New releases 10/13/20

Top Hits
El Camino: A Breaking Bad Story (drama, Aaron Paul. Rotten Tomatoes: 91%. Metacritic: 72. From James Poniewozik’s New York Times review: “If remembering the heyday of one of TV’s greatest series is enough for him, then he might be just the audience for ‘El Camino,’ now on Netflix and in theaters. The film, written and directed by the series’s creator, Vince Gilligan, is a well-crafted postscript that entertainingly extends the ‘Breaking Bad’ cinematic universe by two hours without really adding to it.” Read more [but spoilers alert]…)

The Cuban (drama, Ana Golja. Rotten Tomatoes: 71%. Metacritic: 54. From Glenn Kenny’s New York Times review: “‘The Cuban’ opens with Cuban jazz on the soundtrack and bright watercolors of mid-20th-century Havana accompanying the credits. But things get more subdued, literally, as the watercolors start depicting a nursing home. Moving into live action, the colors are muted, the light diffuse. And they stay that way to the extent that you might wonder if something’s technically wrong. But no. The director, Sergio Navarretta, switches back to vivid color for the vivid-color memories of Luis Garcia [Louis Gossett Jr.], a once-famous Cuban musician, now suffering from Alzheimer’s disease.” Read more…)

The Short History of the Long Road (drama, Maggie Siff. Rotten Tomatoes: 91%. Metacritic: 60. From Tomris Laffly’s Variety review: “A cozy and affecting tale about living off the grid, ‘The Short History of the Long Road’ begins with a peaceful image of a young woman, whose long locks float over sunny pool waters. But her serenity gets cut short by her dad before she can fully immerse in the calm of the moment. And soon enough, the time comes for the duo to hit the road again in their vintage refurbished RV, not even giving the teenager time to finish her hot dog, cooked on a grubby grill that has seen better days.” Read more…)

New Foreign DVDs
The Tobacconist (Germany, drama, Bruno Ganz. Rotten Tomatoes: 63%. Metacritic: 55. From Teo Bugbee’s New York Times review: “The coming-of-age costume drama ‘The Tobacconist’ is set in Vienna during the rise of Nazism, leading up to the German occupation of Austria. But despite taking place during one of the most traumatic periods of modern civilization, the movie itself feels like little more than an amusing trifle, a chance to play dress up with some of history’s most famous figures.” Read more…)

New Classic DVDs (pre-1960)
Nothing Sacred (1937, screwball comedy, Carole Lombard. Note to viewers: Opens with a couple of scenes that are frankly racist albeit hardly out of character for that time. Rotten Tomatoes: 100%. From Frank S. Nugent’s 1937 New York Times review [requires log-in]: “Ben Hecht has been squinting at ‘The Front Page’ again and, with one eye crinkled shut and the other sardonically glinting, he has written impiously impish comedy about that recurrednt journalistic marvel, the seven-day wonder.” Read more…)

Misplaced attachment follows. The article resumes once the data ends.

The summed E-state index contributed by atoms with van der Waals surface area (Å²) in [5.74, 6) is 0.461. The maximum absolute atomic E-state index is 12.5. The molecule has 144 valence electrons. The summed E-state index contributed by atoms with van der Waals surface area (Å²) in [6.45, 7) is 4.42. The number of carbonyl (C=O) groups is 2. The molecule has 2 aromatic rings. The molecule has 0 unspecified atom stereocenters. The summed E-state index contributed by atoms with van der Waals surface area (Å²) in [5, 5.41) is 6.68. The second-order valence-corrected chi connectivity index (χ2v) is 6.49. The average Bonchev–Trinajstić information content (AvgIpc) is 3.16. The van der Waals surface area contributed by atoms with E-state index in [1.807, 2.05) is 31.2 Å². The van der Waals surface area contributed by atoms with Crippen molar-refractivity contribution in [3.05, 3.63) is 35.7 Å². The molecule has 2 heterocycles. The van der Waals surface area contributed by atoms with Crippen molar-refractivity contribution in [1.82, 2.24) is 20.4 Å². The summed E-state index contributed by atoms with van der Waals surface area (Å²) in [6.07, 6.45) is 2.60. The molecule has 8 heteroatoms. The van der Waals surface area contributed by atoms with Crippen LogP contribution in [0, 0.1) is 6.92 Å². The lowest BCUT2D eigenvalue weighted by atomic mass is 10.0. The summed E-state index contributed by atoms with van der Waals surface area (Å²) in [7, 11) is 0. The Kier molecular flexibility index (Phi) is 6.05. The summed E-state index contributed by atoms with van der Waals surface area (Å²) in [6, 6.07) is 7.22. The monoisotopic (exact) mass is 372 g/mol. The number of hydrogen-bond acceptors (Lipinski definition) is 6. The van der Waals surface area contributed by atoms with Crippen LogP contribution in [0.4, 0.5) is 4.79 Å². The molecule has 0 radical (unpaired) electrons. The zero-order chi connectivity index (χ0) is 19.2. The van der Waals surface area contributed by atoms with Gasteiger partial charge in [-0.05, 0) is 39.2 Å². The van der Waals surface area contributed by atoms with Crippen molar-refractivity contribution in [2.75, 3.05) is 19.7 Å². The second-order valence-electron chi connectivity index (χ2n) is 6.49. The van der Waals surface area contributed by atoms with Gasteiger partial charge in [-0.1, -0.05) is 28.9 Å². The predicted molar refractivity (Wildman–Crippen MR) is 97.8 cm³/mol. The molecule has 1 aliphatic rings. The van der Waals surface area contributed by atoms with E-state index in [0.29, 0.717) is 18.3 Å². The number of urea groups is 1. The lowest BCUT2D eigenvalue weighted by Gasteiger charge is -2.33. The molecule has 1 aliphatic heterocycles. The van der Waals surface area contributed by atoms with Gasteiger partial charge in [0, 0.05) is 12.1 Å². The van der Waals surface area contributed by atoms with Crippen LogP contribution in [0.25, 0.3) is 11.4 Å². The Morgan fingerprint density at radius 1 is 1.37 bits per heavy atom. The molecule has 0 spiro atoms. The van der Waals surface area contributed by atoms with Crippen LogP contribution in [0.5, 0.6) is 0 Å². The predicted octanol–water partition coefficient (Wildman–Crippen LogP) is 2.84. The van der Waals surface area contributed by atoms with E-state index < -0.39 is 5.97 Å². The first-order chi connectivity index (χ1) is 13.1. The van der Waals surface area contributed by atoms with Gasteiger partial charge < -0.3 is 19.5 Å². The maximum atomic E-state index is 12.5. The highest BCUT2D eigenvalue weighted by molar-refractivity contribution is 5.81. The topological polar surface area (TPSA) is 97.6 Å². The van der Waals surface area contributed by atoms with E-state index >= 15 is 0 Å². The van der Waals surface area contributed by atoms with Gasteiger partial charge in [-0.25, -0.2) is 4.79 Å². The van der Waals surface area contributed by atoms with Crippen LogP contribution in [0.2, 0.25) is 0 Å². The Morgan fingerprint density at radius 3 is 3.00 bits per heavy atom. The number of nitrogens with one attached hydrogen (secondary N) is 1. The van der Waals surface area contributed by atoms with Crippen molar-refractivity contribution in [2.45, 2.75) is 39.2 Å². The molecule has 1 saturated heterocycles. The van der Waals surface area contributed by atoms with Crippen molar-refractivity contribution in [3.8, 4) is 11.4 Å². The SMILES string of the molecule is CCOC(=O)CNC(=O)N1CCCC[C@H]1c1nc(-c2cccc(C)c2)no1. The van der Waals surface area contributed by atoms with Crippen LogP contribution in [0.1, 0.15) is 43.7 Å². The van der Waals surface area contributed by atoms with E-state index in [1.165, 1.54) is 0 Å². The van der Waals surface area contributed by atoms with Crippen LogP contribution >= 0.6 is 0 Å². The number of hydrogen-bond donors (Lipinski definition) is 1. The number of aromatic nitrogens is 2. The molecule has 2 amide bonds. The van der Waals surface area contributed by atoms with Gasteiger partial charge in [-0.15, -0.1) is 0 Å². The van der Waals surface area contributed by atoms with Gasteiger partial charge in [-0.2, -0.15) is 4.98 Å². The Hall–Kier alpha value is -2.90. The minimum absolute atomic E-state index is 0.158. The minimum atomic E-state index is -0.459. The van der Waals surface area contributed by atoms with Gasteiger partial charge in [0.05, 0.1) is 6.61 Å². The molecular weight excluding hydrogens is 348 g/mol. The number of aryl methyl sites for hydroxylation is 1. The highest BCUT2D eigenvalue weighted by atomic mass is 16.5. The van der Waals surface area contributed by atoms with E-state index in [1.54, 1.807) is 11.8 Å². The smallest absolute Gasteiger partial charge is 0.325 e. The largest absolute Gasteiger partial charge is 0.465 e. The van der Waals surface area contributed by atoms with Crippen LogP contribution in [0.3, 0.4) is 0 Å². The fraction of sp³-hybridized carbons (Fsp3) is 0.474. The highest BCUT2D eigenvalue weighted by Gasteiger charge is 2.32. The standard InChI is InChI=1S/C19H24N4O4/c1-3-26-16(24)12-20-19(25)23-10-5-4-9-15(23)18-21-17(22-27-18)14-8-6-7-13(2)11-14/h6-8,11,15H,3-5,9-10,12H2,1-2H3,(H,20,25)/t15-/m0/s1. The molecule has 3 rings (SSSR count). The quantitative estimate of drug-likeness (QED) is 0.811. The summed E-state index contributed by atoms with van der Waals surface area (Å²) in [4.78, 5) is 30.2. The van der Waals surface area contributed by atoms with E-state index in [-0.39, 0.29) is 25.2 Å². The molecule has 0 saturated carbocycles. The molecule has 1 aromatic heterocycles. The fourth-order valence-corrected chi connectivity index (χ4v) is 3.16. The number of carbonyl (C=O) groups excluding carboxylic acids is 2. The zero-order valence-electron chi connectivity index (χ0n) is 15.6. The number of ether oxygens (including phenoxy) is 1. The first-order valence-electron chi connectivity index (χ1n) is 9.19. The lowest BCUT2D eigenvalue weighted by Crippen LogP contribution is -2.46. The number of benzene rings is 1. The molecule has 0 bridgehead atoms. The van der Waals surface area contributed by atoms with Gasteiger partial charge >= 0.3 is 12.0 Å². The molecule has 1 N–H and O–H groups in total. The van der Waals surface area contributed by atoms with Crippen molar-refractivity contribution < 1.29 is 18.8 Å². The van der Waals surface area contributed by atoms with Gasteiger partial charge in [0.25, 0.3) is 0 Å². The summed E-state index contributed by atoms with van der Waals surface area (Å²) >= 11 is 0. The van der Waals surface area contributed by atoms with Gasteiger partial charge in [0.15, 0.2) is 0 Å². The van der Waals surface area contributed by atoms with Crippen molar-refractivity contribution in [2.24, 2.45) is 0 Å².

New American Back Catalog DVDs (post-1960)
Claudine (1974, drama, Criterion Collection, Diahann Carroll. From Vincent Canby’s 1974 New York Times review [requires log-in]: “‘Claudine,’ the comedy that opened yesterday at the De Mille and Fine Arts Theaters, has its own problems, including a tendency toward cuteness and a form that recalls television’s worst situation comedies. You know the ones — about resourceful moms, dumb dads and smart-talking kids who can burp on cue. The good news this morning is that ‘Claudine’ manages to be very funny, in a couple of instances, triumphantly so.” Read more…)

Rider on the Rain (1970, mystery, Charles Bronson. Rotten Tomatoes: 80%. From Vincent Canby’s 1970 New York Times review [requires log-in]: “In ‘Rider on the Rain,’ as in so many of his other films, Bronson spends most of the time acting like a villain— seemingly insensitive, short sighted, arrogant and cruel —before being revealed as the hero who is suddenly, almost foolishly generous. It’s one of the ironies of national taste that the very qualities that the French pretend to find so abhorrent in American foreign policy become so beloved in an American savior‐figure.” Read more…)

New Documentaries
XY Chelsea (documentary, LGBTQ, civil liberties, national security, Chelsea Manning.Rotten Tomatoes: 65%. Metacritic: 60. From Jeannette Catsoulis’ New York Times review: “Frustratingly fuzzy and intermittently provocative, ‘XY Chelsea’ profiles Chelsea Manning, the U.S. Army analyst who leaked cascades of classified documents to WikiLeaks in 2010. Picking up as Manning’s 35-year prison sentence is commuted by President Obama in 2017, Tim Travers Hawkins’s good-looking documentary features more glamour shots than psychological insights.” Read more…)